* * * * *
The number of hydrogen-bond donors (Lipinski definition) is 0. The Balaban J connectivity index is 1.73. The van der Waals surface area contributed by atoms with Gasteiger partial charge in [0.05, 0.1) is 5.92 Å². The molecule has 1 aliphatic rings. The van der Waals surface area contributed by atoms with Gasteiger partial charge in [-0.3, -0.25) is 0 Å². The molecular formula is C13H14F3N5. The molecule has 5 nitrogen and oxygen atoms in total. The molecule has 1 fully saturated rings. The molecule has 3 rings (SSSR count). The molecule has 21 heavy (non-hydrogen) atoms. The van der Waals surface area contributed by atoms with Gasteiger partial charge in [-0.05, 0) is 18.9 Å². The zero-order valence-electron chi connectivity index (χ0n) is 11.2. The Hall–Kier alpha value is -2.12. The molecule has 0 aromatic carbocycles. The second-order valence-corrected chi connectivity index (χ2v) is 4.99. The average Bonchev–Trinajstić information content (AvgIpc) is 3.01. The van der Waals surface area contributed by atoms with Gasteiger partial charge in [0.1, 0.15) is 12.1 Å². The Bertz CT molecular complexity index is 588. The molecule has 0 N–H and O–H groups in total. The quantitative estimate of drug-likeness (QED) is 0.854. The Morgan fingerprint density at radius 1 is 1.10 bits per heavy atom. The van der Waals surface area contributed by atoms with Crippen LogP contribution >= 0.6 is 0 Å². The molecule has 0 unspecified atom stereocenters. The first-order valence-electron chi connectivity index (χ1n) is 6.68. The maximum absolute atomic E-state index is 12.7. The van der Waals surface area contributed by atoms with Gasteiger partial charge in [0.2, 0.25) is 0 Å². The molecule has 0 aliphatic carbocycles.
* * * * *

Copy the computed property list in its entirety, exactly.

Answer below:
The number of hydrogen-bond donors (Lipinski definition) is 0. The Balaban J connectivity index is 1.73. The van der Waals surface area contributed by atoms with Gasteiger partial charge in [0.05, 0.1) is 5.92 Å². The molecule has 1 aliphatic rings. The van der Waals surface area contributed by atoms with Gasteiger partial charge in [-0.3, -0.25) is 0 Å². The molecular formula is C13H14F3N5. The molecule has 5 nitrogen and oxygen atoms in total. The molecule has 1 fully saturated rings. The molecule has 3 rings (SSSR count). The molecule has 21 heavy (non-hydrogen) atoms. The van der Waals surface area contributed by atoms with Gasteiger partial charge in [-0.05, 0) is 18.9 Å². The zero-order valence-electron chi connectivity index (χ0n) is 11.2. The Hall–Kier alpha value is -2.12. The molecule has 0 aromatic carbocycles. The second-order valence-corrected chi connectivity index (χ2v) is 4.99. The average Bonchev–Trinajstić information content (AvgIpc) is 3.01. The van der Waals surface area contributed by atoms with Gasteiger partial charge in [0.1, 0.15) is 12.1 Å². The Bertz CT molecular complexity index is 588. The molecule has 0 N–H and O–H groups in total. The quantitative estimate of drug-likeness (QED) is 0.854. The Morgan fingerprint density at radius 1 is 1.10 bits per heavy atom. The van der Waals surface area contributed by atoms with Crippen LogP contribution >= 0.6 is 0 Å². The molecule has 0 unspecified atom stereocenters. The first-order valence-electron chi connectivity index (χ1n) is 6.68. The maximum absolute atomic E-state index is 12.7. The van der Waals surface area contributed by atoms with Gasteiger partial charge in [0.2, 0.25) is 0 Å². The molecule has 0 aliphatic carbocycles.